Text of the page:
Rep. Rob Bishop, R-Utah, panned Matheson's idea calling it "cute" and a message with little substance behind it.
"Just physically being in here doesn't mean squat," he said just off of the House floor on Tuesday. "And just because I'm physically not here doesn't mean people are not working on this issue."
Bishop was instrumental in changing the House schedule to allow members to spend more time in their districts after the Republicans took control in 2011.
He said the district work periods, often called recesses, have allowed him to work on issues directly with people who are affected by them. As an example, he said during last week's recess, he met with people at Hill Air Force Base to discuss the potential impacts of the across-the-board budget cuts that will kick in on Friday unless Congress takes action.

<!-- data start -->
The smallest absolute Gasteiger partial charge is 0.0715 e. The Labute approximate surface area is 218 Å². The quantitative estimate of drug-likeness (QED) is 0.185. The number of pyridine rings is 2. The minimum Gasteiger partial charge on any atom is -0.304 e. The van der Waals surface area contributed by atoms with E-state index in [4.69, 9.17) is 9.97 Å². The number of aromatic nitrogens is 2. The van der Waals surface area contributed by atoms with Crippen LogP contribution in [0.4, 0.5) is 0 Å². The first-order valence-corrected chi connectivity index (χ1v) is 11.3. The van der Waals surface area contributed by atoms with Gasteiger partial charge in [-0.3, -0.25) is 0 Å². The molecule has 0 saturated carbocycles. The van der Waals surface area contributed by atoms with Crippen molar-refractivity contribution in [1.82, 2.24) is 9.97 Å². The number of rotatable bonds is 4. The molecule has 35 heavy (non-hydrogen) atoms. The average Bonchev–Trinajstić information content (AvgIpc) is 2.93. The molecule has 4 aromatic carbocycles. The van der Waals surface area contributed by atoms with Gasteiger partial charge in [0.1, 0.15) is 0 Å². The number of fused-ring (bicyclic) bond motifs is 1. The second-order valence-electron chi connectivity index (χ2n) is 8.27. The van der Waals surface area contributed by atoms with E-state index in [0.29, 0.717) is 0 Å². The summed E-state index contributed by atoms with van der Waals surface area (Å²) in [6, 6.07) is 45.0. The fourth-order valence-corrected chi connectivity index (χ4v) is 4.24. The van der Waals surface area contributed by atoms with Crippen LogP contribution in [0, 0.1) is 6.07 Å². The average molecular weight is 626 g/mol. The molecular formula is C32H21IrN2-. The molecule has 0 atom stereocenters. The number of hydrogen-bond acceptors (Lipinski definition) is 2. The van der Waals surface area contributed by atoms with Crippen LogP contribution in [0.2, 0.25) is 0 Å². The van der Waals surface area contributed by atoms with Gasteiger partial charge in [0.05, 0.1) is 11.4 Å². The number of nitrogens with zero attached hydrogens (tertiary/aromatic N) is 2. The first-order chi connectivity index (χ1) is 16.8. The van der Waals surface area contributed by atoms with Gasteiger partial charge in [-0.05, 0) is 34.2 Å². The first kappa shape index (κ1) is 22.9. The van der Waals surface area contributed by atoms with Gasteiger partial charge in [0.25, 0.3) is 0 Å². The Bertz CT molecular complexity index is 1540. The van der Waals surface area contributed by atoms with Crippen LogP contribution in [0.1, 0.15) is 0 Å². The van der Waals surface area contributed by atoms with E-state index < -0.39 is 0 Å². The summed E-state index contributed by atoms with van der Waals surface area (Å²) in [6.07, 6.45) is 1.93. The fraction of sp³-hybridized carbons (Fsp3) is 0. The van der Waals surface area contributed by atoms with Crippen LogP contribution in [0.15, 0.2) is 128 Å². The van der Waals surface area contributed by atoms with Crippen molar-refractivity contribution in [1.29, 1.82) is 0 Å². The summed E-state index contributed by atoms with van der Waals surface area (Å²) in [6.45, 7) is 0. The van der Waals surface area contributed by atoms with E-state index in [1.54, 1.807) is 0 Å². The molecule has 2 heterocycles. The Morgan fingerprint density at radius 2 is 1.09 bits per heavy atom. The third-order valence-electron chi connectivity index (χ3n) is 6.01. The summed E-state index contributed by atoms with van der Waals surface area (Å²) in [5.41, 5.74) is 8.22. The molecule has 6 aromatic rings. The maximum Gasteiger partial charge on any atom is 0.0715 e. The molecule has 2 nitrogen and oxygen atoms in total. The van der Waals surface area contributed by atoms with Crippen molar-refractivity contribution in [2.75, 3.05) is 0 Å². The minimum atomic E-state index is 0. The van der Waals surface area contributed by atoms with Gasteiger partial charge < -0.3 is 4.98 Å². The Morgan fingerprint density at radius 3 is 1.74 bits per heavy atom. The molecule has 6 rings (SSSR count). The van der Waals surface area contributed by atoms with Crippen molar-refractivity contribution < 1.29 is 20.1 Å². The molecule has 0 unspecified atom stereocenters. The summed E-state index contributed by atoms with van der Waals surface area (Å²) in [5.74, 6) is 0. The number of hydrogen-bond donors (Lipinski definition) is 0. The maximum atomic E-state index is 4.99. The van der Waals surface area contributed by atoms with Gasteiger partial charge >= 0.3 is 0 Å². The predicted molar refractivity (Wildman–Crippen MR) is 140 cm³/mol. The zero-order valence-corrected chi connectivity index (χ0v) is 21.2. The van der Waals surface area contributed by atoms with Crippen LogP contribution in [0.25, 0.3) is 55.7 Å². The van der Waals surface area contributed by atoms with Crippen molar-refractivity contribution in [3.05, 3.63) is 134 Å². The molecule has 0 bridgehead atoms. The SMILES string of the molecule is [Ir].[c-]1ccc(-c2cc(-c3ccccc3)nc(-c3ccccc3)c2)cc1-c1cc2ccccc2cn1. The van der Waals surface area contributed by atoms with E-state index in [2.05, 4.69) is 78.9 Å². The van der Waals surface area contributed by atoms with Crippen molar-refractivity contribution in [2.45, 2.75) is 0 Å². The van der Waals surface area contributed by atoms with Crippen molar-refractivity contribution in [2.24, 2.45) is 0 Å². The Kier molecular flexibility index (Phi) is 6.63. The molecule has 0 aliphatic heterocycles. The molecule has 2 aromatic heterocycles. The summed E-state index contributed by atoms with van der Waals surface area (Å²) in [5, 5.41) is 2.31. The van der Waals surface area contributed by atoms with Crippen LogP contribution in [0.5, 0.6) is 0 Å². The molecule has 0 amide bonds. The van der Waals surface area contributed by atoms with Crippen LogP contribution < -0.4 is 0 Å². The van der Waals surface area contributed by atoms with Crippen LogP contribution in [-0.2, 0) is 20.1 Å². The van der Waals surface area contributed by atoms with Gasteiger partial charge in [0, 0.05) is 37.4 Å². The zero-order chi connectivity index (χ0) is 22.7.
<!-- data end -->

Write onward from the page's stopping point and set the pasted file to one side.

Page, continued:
Matheson argues serious fiscal issues like the so-called sequester are the very reason members of Congress need to spend more time in Washington. He said last week that he heard from people who want members of Congress in the same room hashing out a compromise.
"Being in Washington is a precursor to getting something done," he said in an interview. "When we are on recess for a week, there is no way it can happen."